Written by Richard Hines
A few months back I was working on a smallmouth bass story and talking to one of the fisheries biologists with the Kentucky Department of Fish and Wildlife.
“What are your better smallmouth streams in southeastern Kentucky? “
After naming a couple of rivers, he ended with, “and the Tug Fork.” I was blank for a second, “Did you say the Tug?”
I told the biologist about floating the Tug back in 1974. All I remembered were junk cars and refrigerators. The biologist laughed and said, “I know, I grew up nearby, but you should see the Tug now!”
He immediately put me in touch with Pete Runyon who has taken up the cause for the Tug Fork River by heading up “Friends of the Tug Fork River.”
Runyon said, “I want you to come up and fish with us and tell me how you like it now!” The newly formed Friends of Tug Fork River have been coordinating cleanups, monitoring the river and doing what they can to bring this beautiful river back to its original production as it flows between Kentucky and West Virginia until it meets the Russell Fork which form the Big Sandy River.
What a difference forty-five years make because residents are now realizing what a valuable resource the Tug Fork has become!
Last week, longtime fishing partner Mac Bray and I traveled to Matewan, WV to meet Peter Runyon and his brother Charles for a float fishing trip.
If you think you have heard the name Matewan, you probably have. This small town was right in the mix of the Hatfield-McCoy feud and the town has been featured in documentaries on the sometimes violent coal strikes that occurred during the 1920s.
Today, things are calmer, and the name Hatfield-McCoy is now attached to the series of off-road areas traversing hundreds of miles of trails through the West Virginia and Kentucky Mountains.
Runyon told me, “everyone comes to Matewan for the ATV riding, but few are aware of the opportunities for kayakers.”
As daylight was beginning, the four of us had smallmouth bass in our sights when we launched our kayaks beginning a 12-hour float trip.
At the start, we were almost in Virginia and during the day we had West Virginia on the right descending bank and Kentucky on the left descending bank during the float. Don’t worry about two licenses because there is a reciprocal agreement between states, so either license works.
On one of our stops downstream, Runyon described floating this same stretch where he caught around fifty smallmouth ranging from 10-inches to 20-inches long.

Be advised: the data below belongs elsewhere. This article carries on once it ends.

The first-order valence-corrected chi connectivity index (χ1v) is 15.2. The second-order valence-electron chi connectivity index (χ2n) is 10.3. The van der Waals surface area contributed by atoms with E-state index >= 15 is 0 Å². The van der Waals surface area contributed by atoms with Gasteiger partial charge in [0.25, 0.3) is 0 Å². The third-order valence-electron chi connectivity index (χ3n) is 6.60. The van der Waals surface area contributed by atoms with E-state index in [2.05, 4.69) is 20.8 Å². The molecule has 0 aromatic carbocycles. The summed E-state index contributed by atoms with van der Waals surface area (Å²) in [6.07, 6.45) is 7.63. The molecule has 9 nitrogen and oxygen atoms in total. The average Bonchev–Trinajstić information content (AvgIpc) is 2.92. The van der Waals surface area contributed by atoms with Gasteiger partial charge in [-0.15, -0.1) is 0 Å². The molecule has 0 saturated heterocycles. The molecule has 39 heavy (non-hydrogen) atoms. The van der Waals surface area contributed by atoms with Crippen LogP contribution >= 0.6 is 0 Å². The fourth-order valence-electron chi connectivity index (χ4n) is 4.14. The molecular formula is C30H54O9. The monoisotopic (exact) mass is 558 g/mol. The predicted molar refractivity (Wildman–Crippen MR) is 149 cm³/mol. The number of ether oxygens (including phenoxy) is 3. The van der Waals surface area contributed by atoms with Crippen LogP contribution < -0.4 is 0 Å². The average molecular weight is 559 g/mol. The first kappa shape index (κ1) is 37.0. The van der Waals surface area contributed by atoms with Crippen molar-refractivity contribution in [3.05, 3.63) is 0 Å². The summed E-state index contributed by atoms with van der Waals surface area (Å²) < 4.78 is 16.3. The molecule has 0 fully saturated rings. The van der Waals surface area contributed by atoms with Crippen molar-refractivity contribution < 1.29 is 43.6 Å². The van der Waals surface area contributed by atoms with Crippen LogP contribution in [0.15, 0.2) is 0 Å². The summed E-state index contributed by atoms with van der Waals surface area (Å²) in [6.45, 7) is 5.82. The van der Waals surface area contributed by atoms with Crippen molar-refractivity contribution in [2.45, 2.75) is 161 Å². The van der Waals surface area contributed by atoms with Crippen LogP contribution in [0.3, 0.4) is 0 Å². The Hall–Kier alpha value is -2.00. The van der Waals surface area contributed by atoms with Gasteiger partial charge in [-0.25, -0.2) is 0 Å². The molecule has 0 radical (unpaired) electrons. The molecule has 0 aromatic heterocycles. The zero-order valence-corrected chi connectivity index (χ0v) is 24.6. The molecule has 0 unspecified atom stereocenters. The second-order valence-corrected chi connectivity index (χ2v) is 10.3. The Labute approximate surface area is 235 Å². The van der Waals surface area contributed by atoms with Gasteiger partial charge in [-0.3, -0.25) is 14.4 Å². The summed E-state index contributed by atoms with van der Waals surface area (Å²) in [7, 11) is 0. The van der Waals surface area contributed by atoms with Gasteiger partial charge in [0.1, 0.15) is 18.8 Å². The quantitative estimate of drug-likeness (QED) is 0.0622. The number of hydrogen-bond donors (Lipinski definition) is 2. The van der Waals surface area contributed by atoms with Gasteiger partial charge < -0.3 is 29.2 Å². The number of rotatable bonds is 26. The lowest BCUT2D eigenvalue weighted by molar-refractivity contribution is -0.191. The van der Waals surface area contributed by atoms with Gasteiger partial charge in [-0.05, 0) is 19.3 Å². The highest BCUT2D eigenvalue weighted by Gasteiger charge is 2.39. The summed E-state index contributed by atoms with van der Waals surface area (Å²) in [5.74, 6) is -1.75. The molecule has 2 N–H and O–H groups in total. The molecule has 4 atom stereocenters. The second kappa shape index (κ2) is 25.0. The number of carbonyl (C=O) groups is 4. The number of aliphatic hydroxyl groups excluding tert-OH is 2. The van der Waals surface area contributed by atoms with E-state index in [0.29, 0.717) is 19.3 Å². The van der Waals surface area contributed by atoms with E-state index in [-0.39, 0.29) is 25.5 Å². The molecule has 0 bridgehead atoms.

While water conditions were good, it appeared the spawn was over, and fish were moving into a post-spawn pattern. This is a tough time to catch fish because bass that have wrapped up the spawn are more interested in finding a spot to sit and rest for a while.
As we floated through the alternating pools and shoals, we were seeing bass as they followed lures. Sometimes, we would get short strikes. All of which is generally a symptom for post spawn patterns or just not using the right bait.
The only cure is casting and running through a wide range of baits. Days like this, I will fish dozens of baits and patterns trying to break into what bass are wanting.
Both the Runyon Brothers swear by Ned Rigs and they were having good luck with these. I also went through a wide range of baits that I use on most smallmouth streams. Even when someone says they are really biting on a certain bait, I still run through my list just to see if I can do better.
Everything seemed slow on this day and each of us were picking up a smallmouth here and there. I was casting into great looking eddies and along foam lines which mark current locations.
In most cases, smallmouth bass were non-cooperative until I put on a Road Runner ¼ ounce Randy’s Swim-N-Runner Bluegill. The response was immediate, and the others looked on as I boated several nice bass at least until the plastic bodies on the bait finally fell apart.
For consistency, Ned Rigs with earth colored worms and this Road Runner Swim bait were the top choices.
When fishing for smallmouth remember that their position can potentially change throughout the day. Smallmouth always spend time on the edge of the current. When you see the foam line moving down the stream that is a giveaway to where bass might be laying.
Even if no structures are visible, the edge of the current will be marked with leaves or foam.
If the water levels are fluctuating, then you better prepare for bass to start shifting their positions since bass will relocate. In most cases, they should be within five to nine feet of the foam line.
One general trend I see, which is backed up by fisheries research, is the change in bass distribution in their “home pool.” During early mornings, smallmouth will stay along the edge of the current lines which explains why some of my surface baits like the Rebel Popper were productive early.
How you fish a post-spawn pattern will vary among streams, but one item is consistent, spawning is strenuous to smallmouth bass. Male smallmouth bass provide sole care and defense of the brood. During this time, males are increasing their activity continually guarding the nest but rarely foraging for food.
This pattern quickly depletes reserves bass have built up prior to spawn. When foraging does pick back up, smallmouth only increase feeding gradually over time. In other words, it’s not immediate which explains early summer slowdowns on otherwise productive streams.
A good way to wind up your fishing trip is spending the night in downtown Matewan. The town is really geared up for outdoor recreation by providing lodging and a nice selection of restaurants.
After this float trip, it’s obvious that what we used to call the “Dirty Tug” is now quickly turning into a smallmouth bass fishing destination that up until now has been overlooked.
For more information, check out Friends of Tug Fork River and the town of Matewan, WV for local accommodations.